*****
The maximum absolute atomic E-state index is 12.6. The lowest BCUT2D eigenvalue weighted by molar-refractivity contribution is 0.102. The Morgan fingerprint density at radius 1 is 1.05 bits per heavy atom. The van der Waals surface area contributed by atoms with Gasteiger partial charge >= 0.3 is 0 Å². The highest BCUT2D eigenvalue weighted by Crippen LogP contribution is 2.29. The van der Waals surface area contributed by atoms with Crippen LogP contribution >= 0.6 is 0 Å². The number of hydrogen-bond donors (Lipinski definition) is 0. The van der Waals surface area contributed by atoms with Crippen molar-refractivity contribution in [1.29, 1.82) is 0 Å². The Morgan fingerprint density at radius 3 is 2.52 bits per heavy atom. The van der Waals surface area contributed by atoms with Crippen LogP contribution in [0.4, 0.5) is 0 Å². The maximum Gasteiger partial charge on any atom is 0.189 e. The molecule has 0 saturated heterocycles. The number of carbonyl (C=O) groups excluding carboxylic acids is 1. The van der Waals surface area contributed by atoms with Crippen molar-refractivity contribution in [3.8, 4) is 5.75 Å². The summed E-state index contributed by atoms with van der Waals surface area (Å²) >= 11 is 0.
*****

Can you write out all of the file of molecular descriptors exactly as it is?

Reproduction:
The maximum absolute atomic E-state index is 12.6. The lowest BCUT2D eigenvalue weighted by molar-refractivity contribution is 0.102. The Morgan fingerprint density at radius 1 is 1.05 bits per heavy atom. The van der Waals surface area contributed by atoms with Gasteiger partial charge >= 0.3 is 0 Å². The highest BCUT2D eigenvalue weighted by Crippen LogP contribution is 2.29. The van der Waals surface area contributed by atoms with Crippen LogP contribution >= 0.6 is 0 Å². The number of hydrogen-bond donors (Lipinski definition) is 0. The van der Waals surface area contributed by atoms with Crippen molar-refractivity contribution in [1.29, 1.82) is 0 Å². The Morgan fingerprint density at radius 3 is 2.52 bits per heavy atom. The van der Waals surface area contributed by atoms with Crippen LogP contribution in [0.4, 0.5) is 0 Å². The maximum Gasteiger partial charge on any atom is 0.189 e. The molecule has 0 saturated heterocycles. The number of carbonyl (C=O) groups excluding carboxylic acids is 1. The van der Waals surface area contributed by atoms with Crippen molar-refractivity contribution in [3.8, 4) is 5.75 Å². The summed E-state index contributed by atoms with van der Waals surface area (Å²) >= 11 is 0.